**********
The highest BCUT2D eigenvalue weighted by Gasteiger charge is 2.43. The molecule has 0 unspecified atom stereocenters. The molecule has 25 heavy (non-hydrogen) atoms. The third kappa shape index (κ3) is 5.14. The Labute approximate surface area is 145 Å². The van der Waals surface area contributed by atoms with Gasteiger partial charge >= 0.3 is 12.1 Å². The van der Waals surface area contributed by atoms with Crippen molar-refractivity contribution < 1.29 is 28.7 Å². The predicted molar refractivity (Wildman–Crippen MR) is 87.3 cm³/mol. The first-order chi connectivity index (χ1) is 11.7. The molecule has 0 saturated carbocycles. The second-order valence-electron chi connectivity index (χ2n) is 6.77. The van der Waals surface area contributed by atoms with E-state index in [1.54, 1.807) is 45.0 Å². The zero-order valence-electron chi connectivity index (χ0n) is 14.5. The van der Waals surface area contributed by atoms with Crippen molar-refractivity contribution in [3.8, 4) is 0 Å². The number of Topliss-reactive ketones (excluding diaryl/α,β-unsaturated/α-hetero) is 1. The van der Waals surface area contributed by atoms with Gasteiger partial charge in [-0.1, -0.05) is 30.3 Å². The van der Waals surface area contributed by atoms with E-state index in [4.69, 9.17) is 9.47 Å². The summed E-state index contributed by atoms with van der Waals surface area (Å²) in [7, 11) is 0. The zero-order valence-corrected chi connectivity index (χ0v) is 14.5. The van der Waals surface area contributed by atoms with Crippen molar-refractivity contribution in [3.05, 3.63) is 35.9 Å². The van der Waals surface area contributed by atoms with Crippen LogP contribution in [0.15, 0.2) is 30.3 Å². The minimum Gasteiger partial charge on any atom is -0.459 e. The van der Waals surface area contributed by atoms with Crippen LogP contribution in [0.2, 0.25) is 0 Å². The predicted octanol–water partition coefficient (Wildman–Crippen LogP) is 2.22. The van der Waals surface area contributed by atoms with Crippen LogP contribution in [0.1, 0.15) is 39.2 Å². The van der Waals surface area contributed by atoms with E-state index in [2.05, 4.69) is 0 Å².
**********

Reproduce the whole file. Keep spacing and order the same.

The highest BCUT2D eigenvalue weighted by Gasteiger charge is 2.43. The molecule has 0 unspecified atom stereocenters. The molecule has 25 heavy (non-hydrogen) atoms. The third kappa shape index (κ3) is 5.14. The Labute approximate surface area is 145 Å². The van der Waals surface area contributed by atoms with Gasteiger partial charge >= 0.3 is 12.1 Å². The van der Waals surface area contributed by atoms with Crippen molar-refractivity contribution < 1.29 is 28.7 Å². The predicted molar refractivity (Wildman–Crippen MR) is 87.3 cm³/mol. The first-order chi connectivity index (χ1) is 11.7. The molecule has 0 saturated carbocycles. The second-order valence-electron chi connectivity index (χ2n) is 6.77. The van der Waals surface area contributed by atoms with E-state index in [1.54, 1.807) is 45.0 Å². The zero-order valence-electron chi connectivity index (χ0n) is 14.5. The van der Waals surface area contributed by atoms with Crippen molar-refractivity contribution in [3.8, 4) is 0 Å². The number of Topliss-reactive ketones (excluding diaryl/α,β-unsaturated/α-hetero) is 1. The van der Waals surface area contributed by atoms with Gasteiger partial charge in [-0.1, -0.05) is 30.3 Å². The van der Waals surface area contributed by atoms with E-state index in [4.69, 9.17) is 9.47 Å². The summed E-state index contributed by atoms with van der Waals surface area (Å²) in [7, 11) is 0. The zero-order valence-corrected chi connectivity index (χ0v) is 14.5. The van der Waals surface area contributed by atoms with Crippen molar-refractivity contribution in [3.05, 3.63) is 35.9 Å². The van der Waals surface area contributed by atoms with Crippen LogP contribution in [0.15, 0.2) is 30.3 Å². The minimum Gasteiger partial charge on any atom is -0.459 e. The van der Waals surface area contributed by atoms with Crippen LogP contribution in [0.2, 0.25) is 0 Å². The predicted octanol–water partition coefficient (Wildman–Crippen LogP) is 2.22. The van der Waals surface area contributed by atoms with Crippen LogP contribution in [0.1, 0.15) is 39.2 Å². The van der Waals surface area contributed by atoms with E-state index in [2.05, 4.69) is 0 Å².